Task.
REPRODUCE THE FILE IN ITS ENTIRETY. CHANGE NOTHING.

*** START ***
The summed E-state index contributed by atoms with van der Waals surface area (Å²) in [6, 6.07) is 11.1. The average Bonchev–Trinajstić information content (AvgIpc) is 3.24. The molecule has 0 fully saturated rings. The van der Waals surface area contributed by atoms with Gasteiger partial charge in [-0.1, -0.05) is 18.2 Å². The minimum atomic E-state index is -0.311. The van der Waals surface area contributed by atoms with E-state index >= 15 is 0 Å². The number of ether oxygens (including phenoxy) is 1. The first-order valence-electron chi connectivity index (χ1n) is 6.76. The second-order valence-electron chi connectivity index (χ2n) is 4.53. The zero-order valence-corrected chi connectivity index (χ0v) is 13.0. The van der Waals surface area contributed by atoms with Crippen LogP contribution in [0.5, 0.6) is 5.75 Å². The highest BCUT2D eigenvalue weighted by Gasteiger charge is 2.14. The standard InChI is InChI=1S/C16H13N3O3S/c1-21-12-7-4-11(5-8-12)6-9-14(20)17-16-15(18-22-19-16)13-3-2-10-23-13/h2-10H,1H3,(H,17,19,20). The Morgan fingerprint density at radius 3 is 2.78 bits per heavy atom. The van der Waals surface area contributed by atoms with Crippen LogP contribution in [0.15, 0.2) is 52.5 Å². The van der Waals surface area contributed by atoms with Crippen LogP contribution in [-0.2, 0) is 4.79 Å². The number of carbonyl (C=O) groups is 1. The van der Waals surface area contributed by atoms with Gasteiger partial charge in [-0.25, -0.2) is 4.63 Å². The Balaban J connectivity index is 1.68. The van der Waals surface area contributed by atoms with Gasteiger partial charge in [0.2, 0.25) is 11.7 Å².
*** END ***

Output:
The summed E-state index contributed by atoms with van der Waals surface area (Å²) in [6, 6.07) is 11.1. The average Bonchev–Trinajstić information content (AvgIpc) is 3.24. The molecule has 0 fully saturated rings. The van der Waals surface area contributed by atoms with Gasteiger partial charge in [-0.1, -0.05) is 18.2 Å². The minimum atomic E-state index is -0.311. The van der Waals surface area contributed by atoms with E-state index >= 15 is 0 Å². The number of ether oxygens (including phenoxy) is 1. The first-order valence-electron chi connectivity index (χ1n) is 6.76. The second-order valence-electron chi connectivity index (χ2n) is 4.53. The zero-order valence-corrected chi connectivity index (χ0v) is 13.0. The van der Waals surface area contributed by atoms with Crippen LogP contribution in [0.5, 0.6) is 5.75 Å². The highest BCUT2D eigenvalue weighted by Gasteiger charge is 2.14. The standard InChI is InChI=1S/C16H13N3O3S/c1-21-12-7-4-11(5-8-12)6-9-14(20)17-16-15(18-22-19-16)13-3-2-10-23-13/h2-10H,1H3,(H,17,19,20). The Morgan fingerprint density at radius 3 is 2.78 bits per heavy atom. The van der Waals surface area contributed by atoms with Crippen LogP contribution in [0.15, 0.2) is 52.5 Å². The van der Waals surface area contributed by atoms with Crippen LogP contribution in [-0.2, 0) is 4.79 Å². The number of carbonyl (C=O) groups is 1. The van der Waals surface area contributed by atoms with Gasteiger partial charge in [-0.25, -0.2) is 4.63 Å². The Balaban J connectivity index is 1.68. The van der Waals surface area contributed by atoms with Gasteiger partial charge in [0.2, 0.25) is 11.7 Å².